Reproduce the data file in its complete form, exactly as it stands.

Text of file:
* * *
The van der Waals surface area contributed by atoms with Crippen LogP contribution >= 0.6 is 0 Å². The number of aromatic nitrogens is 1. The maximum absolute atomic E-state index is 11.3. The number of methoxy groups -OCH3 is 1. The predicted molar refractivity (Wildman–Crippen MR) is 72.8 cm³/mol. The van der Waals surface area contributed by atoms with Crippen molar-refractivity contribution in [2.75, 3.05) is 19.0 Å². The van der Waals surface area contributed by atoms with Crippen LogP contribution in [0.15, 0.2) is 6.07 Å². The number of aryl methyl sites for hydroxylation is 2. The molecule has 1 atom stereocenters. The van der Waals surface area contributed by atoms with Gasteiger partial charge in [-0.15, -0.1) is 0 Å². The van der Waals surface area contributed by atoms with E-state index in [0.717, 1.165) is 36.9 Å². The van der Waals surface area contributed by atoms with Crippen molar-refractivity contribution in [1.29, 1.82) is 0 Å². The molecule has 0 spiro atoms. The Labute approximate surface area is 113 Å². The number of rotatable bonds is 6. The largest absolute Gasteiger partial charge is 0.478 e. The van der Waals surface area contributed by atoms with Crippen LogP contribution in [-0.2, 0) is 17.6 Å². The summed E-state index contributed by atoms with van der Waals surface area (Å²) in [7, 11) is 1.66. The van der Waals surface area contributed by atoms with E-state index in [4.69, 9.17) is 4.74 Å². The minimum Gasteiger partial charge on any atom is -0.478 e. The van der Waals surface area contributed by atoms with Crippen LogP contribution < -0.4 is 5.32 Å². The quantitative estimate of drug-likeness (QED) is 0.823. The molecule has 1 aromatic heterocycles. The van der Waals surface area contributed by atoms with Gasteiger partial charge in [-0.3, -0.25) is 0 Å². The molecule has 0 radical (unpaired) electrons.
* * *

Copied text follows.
The van der Waals surface area contributed by atoms with Crippen LogP contribution >= 0.6 is 0 Å². The number of aromatic nitrogens is 1. The maximum absolute atomic E-state index is 11.3. The number of methoxy groups -OCH3 is 1. The predicted molar refractivity (Wildman–Crippen MR) is 72.8 cm³/mol. The van der Waals surface area contributed by atoms with Crippen molar-refractivity contribution in [2.75, 3.05) is 19.0 Å². The van der Waals surface area contributed by atoms with Crippen LogP contribution in [0.15, 0.2) is 6.07 Å². The number of aryl methyl sites for hydroxylation is 2. The molecule has 1 atom stereocenters. The van der Waals surface area contributed by atoms with Gasteiger partial charge in [-0.15, -0.1) is 0 Å². The van der Waals surface area contributed by atoms with E-state index in [0.717, 1.165) is 36.9 Å². The van der Waals surface area contributed by atoms with Crippen molar-refractivity contribution in [1.29, 1.82) is 0 Å². The molecule has 0 spiro atoms. The Labute approximate surface area is 113 Å². The number of rotatable bonds is 6. The largest absolute Gasteiger partial charge is 0.478 e. The van der Waals surface area contributed by atoms with Crippen LogP contribution in [-0.2, 0) is 17.6 Å². The summed E-state index contributed by atoms with van der Waals surface area (Å²) in [7, 11) is 1.66. The van der Waals surface area contributed by atoms with E-state index in [4.69, 9.17) is 4.74 Å². The minimum Gasteiger partial charge on any atom is -0.478 e. The van der Waals surface area contributed by atoms with Crippen LogP contribution < -0.4 is 5.32 Å². The quantitative estimate of drug-likeness (QED) is 0.823. The molecule has 1 aromatic heterocycles. The van der Waals surface area contributed by atoms with Gasteiger partial charge in [-0.3, -0.25) is 0 Å². The molecule has 0 radical (unpaired) electrons.